Earlier this summer, I publicly came forward as the third woman sexually assaulted by San Diego Mayor Bob Filner. At the time, he was a United States Congressman, and chairman of the Veteran’s Affairs Committee. Mr. Filner and I met in a public place to discuss the memo our new First Lady, Michelle Obama, had requested as to how my national initiative, The America’s Angel Campaign
As a clinician who has worked with abused women and traumatized children, as a patriotic citizen with a vision to inspire a national movement to strengthen the American family, and as a woman in touch with her instinct, how could I know, on that sunny day in San Diego, that I was entering the danger zone?
Twenty-four years earlier, I had my first experience of being restrained and assaulted by a man. In that moment, so many years before, I swore I would do whatever I had to do to empower my life, and the lives of other women, to never be in that position again. And so I had. Yet I discovered that even after climbing out of a victimized life, even earning my graduate degree against all odds, even creating programs to empower violated women, a Congressman in a public place with the opportunity to involve the White House in breaking the cycle of domestic violence, even then, again, as a woman, I was victimized.
The link between sexual harassment and domestic violence is narcissism, the dominant trait of men who feel entitled to degrade, dehumanize, and violate us. It is this male narcissism that haunts our female intuition and denies us equality to move about our lives without fearing for our survival. This is our common thread as women.
Over the decades, we have marched, rallied, built shelters, established hotlines, and even changed laws in a Herculean effort to stop the violence against us. Yet, the rates still rise as high as the hands that strike us down.
We share this planet with cultures that have no word for violence because they don’t know what it is. I have walked in civilized cultures where women have no sense to fear for themselves, where they can walk a street alone at night knowing their gender does not make them a target. What do these people know that we don’t? They know that their families and society can only be as compassionate, happy and peaceful as the children they raise.
Narcissism is normal in newborns. Living in the little world of ‘I,’ the baby brain has no way to understand where the milk comes from or who soothes him when he cries. He just knows about ‘I.’ What shifts this egocentric stage of ‘I’ to ‘I and Thou’ is the quality of nurturing the baby receives. Research shows that sons are more vulnerable than daughters, including a greater biological desperation for connection with mommy than females have. When a mother meets her son’s instinctual need for laughter and lullabies, his brain learns it is safe to trust others. This is how the shift begins. But if a baby boy doesn’t have a ‘Happy Dance’ with mommy, his brain won’t budge from his safe little world of I.’ In clinical terms, we call this arrested development. In practical terms, we call it narcissism. In my book, I refer to it as mother rage. In personal terms, you may call it predator, stalker, rapist, abuser, liar, or murderer. For me personally, I add politician. Whatever you call it, the common thread is narcissists are still stuck in the ‘I’ of infancy. Our insisting they ‘Just say NO!’ to violence will not change the innate wiring of their brain.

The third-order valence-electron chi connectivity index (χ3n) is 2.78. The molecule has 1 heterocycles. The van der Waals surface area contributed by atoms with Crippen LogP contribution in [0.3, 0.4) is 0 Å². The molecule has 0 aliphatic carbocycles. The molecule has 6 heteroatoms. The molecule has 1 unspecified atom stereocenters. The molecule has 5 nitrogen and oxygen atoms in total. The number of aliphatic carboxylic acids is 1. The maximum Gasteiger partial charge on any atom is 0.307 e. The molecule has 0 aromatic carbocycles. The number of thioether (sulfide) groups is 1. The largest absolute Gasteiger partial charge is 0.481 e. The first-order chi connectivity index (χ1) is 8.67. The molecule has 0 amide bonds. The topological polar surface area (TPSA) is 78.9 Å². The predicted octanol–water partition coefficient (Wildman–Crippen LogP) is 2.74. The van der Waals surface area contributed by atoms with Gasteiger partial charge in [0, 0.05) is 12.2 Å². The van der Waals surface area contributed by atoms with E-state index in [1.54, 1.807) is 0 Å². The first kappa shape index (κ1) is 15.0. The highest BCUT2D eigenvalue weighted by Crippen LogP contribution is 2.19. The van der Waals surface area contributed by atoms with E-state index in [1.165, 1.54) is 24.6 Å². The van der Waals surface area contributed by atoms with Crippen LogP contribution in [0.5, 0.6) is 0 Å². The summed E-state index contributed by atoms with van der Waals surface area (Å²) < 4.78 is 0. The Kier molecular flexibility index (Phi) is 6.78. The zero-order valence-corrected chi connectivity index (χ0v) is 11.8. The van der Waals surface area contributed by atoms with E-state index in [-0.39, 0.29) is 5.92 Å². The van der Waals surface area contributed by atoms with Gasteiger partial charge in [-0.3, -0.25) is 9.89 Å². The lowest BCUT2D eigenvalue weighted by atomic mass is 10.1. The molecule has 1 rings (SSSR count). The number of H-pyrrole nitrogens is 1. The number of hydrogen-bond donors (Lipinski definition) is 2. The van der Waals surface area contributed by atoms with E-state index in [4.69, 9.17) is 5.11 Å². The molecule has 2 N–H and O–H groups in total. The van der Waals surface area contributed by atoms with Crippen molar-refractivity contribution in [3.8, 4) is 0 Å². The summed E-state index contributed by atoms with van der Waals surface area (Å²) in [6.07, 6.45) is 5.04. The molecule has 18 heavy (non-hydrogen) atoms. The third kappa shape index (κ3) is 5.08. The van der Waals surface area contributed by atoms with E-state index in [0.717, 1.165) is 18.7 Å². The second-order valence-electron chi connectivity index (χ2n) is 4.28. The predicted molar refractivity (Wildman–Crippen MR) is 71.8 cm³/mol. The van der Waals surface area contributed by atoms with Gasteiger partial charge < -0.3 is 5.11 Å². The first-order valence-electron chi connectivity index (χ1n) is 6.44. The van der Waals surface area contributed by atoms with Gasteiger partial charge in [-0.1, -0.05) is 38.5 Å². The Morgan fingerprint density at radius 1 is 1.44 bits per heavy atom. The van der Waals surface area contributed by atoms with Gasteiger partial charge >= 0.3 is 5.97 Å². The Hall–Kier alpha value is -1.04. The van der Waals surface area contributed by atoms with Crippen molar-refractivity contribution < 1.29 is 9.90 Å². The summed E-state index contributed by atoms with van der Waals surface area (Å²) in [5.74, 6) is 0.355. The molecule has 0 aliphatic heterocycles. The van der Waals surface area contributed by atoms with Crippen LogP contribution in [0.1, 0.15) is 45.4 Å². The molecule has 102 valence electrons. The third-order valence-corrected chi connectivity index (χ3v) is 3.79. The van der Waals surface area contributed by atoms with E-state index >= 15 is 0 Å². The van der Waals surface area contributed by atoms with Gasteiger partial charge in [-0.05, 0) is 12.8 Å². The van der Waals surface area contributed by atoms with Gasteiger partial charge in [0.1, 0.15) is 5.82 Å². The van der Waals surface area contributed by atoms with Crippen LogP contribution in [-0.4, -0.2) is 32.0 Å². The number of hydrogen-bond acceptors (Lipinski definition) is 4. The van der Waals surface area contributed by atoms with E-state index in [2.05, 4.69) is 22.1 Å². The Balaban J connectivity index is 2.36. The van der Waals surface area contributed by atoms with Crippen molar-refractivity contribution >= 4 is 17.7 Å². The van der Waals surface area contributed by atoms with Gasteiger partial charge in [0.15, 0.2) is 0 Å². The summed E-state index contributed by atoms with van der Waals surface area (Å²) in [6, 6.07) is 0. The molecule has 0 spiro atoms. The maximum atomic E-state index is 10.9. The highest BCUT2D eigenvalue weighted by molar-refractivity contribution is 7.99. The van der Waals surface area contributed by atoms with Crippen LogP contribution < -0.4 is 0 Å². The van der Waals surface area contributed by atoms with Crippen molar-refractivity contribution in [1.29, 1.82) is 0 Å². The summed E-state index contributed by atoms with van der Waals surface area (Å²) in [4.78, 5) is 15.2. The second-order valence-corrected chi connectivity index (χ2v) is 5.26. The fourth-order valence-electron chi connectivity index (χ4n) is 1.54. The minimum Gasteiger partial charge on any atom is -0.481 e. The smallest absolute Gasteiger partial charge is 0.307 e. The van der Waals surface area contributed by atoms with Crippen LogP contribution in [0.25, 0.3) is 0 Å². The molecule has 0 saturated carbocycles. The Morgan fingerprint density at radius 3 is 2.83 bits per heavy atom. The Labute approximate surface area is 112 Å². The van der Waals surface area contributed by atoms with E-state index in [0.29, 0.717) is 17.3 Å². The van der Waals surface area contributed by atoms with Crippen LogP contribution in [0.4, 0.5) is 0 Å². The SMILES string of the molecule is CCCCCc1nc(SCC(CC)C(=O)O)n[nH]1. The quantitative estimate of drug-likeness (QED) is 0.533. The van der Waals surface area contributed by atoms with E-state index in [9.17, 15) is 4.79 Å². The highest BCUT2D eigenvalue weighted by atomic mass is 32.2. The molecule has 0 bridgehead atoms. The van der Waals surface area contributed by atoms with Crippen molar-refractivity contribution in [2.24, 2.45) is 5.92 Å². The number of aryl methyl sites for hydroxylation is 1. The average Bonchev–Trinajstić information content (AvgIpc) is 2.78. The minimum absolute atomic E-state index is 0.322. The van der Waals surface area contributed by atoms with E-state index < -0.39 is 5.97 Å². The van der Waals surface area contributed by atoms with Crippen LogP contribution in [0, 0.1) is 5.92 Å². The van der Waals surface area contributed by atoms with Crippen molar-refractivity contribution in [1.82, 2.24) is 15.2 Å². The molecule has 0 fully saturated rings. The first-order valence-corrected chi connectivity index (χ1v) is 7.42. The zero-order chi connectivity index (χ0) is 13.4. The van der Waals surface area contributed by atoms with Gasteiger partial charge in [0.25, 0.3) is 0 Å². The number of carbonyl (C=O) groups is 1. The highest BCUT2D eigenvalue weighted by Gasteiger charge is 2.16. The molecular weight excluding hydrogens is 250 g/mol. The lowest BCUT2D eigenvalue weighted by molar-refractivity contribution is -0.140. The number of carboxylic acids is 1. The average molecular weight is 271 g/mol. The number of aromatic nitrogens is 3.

Sisters, we say we want the violation and violence to stop. We rally for our freedom to live without fear. But until we address the root cause of why little boys become violent men; until we value what peaceful cultures value, the violence against us will continue.
This might come as a terribly inconvenient truth, or the greatest truth to set us free, but since the dawn of time, how we mommy matters. This profound reality puts the power to end our violation in our own hands. Mother Nature gave it to us. If you want to argue with her, be my guest. If you want to create the change, she’s your go-to-girl.
We have a long way to go. We can start now.
(Morgan Rose is a mental health professional who specializes in women’s issues. Her book, On Becoming NaughtABimbeaux: The Smart Woman’s Guide to Finding Her Prince Without Ever Kissing Another Frog, reveals the psychology of dating, relationships, and intimacy. See